Sunday, March 13, 2005

The Play's the Thing

I love the theatre. This obsession began in 2002 when I overdosed on plays during a little thing I like to call "The Dean and Gideon Show in London," aka the Theatre in London study abroad. So when my friend reminded me to check out the show he was directing at the Alpine Playhouse, I was so there.

The show was "A Midsummer Night's Dream" and I thought Josh did a brilliant job. There were times when it felt as if the entire play was coming from Josh's personality and experience, and other times when the play actually lived. Most of those times came when Puck was on stage. Played by an AFHS student, Puck created some of the most beautiful and funniest moments of the play. His final monologue was perfectly lit and the silver glitter he had spread over the stage earlier was reflecting from his hair and it was perfect.

It was only later, when I was driving back to P-town with my roommate, and analyzing the play when I realized two things. One, that AMND is about sex and sexuality and sexual tension, of which there was very little in this production. I was commenting on the exchange between Puck and the fairy, which I personally think is best played with some tension between the two. In this production it was treated like a child's argument, with Puck teasing the fairy. It bugged. Reason for this choice, and the other choices in the play? Utah Valley perhaps? Survey says: eh. The real reason is that Josh is a very good young man recently returned from a mission who gets a little queasy at the thought of a hug. And though he's had some excellent kisses on stage, off stage his love life hasn't really happened post-mish.

Second realization. I love theatre, but I always come away feeling somewhat empty. Why is that? I was debating that it's because I don't have a way to transfer the emotion created by the play, but I have this (aka writing). Maybe it's that I don't have a physical outlet. Maybe it's that I'm jealous that performing artists at least get to display their talent to their friends and family--most people who fall in that category for me don't want to read anything more than the most superficial of articles and they definitely don't want to hear about my theories re: contemporary anything.

I'm hoping grad school will provide an outlet. But I've decided to stay at BYU for my masters, and will that really change anything? When do the writers get to be heard? Especially if we're not looking to be the next Jack Weyland or Anita Stansfield, John Grisham or. . . I've run out of steam. Why do we do this? Why do we write? Because if it's for acclaim, we might as well stop. And now there will be many philosophical and slightly self-righteous postings about how we have to write, which is the right answer according to Leslie Norris. But is that the answer? Why do we write? Is it creation? And does it count if nobody is around to appreciate it?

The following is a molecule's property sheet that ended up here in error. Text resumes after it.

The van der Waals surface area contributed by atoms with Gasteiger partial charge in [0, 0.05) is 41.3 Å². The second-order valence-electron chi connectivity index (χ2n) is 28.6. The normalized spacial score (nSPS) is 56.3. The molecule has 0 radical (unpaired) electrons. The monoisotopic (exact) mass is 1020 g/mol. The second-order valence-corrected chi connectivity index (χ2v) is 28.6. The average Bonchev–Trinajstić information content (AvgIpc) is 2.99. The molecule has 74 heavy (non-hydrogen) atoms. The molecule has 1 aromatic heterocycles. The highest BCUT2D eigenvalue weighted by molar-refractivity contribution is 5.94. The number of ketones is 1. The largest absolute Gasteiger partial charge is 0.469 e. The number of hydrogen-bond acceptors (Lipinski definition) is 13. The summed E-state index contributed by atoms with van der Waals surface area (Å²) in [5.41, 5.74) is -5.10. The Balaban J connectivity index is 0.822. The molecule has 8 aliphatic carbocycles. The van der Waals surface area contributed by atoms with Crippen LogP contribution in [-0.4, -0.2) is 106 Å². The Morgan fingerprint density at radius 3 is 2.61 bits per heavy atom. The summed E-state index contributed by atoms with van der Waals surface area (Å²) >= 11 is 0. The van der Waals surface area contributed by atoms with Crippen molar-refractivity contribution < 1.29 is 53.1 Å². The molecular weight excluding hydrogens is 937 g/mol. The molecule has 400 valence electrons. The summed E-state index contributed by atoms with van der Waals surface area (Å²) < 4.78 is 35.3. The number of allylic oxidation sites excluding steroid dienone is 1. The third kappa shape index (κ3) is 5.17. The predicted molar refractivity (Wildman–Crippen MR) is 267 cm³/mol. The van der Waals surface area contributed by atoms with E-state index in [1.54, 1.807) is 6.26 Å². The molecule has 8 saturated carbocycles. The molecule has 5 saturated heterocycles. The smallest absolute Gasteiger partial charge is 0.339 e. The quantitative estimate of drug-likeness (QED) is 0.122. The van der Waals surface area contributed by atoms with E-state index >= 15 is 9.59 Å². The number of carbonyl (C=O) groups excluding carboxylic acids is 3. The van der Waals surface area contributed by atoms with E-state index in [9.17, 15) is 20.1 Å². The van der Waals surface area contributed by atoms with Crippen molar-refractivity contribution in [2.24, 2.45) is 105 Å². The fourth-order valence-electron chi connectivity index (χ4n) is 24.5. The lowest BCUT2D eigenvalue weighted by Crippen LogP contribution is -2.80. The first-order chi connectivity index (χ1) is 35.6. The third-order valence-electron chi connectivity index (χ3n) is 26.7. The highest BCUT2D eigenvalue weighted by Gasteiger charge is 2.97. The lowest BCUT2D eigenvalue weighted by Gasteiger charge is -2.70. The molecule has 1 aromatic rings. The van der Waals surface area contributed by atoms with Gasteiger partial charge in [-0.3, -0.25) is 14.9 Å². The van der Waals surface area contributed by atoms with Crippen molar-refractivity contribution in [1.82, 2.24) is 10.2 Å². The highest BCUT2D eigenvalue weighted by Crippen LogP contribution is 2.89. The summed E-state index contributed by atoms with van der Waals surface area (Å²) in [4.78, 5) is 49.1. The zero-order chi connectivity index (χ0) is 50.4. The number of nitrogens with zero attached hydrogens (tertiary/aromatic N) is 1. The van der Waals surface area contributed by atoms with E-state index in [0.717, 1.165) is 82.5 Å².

hate me please said...
This comment has been removed by a blog administrator.
hate me please said...

when something breaks it needs to be fixed. maybe that's why i write. out of the same exact motivation of paul my hero.

Anonymous said...

when something breaks it needs to be fixed. maybe that's why i write. out of the same exact motivation of paul my hero.

hate me please said...

oh sorry, this computer is screwy. or else i'm just really insistent and want to make it look like some anonymous person agrees with me word for word

KapkaVictim said... catch the king."

Sorry. When I was in drama sorts of things in high school, everyone would take things out of context. It's a pet peeve sort of thing.

when something breaks it needs to be fixed. maybe that's why i write. our of the same exact motivation of paul my hero.

Paul seems to be an occasional writer, by which I mean he wrote for the occasion, whether that be big, bad, judahizers or everyone in Thessalonika quitting their jobs because they beleived the second coming was down their back. I hope you write real letters. And circulars. But not epistles, because Paul didn't write epistles.

editorgirl said...

". . . wherein I'll catch the conscience of the king."

I wasn't taking it out of context. I meant what I wrote and I wrote what I meant. Just like good old HMP.

Special K said...

when something breaks it needs to be fixed. maybe that's why i write. out of the same exact motivation of paul my hero.

hate me please said...

the paul of which i speak is still living. paul of car-stress, not paul of tarsus.

paul the mechanic, who doesn't write, but acts out of the same motivation.

i'm pleased to see that i have become the center (in some manner) of this. i've always been annoyed (i deleted hated, being a little strong for this sentiment) the cliche genre of writings about writers. especially movies, you get a lot of movies about writers. i get the feeling in joyce a lot that he is writing arrogant things about the writer, i didn't follow portrait of the artist as a young man. I don't see why the artist deserves some sort of agrandizement, espeically since it is so often necessary for the artist himself to provide its own agrandizement.

nothing makes painting or writing art that doesn't make auto repair art. give me the lowest basest work, and I will show you a canvas waiting for an artist.


Template by Blogger Candy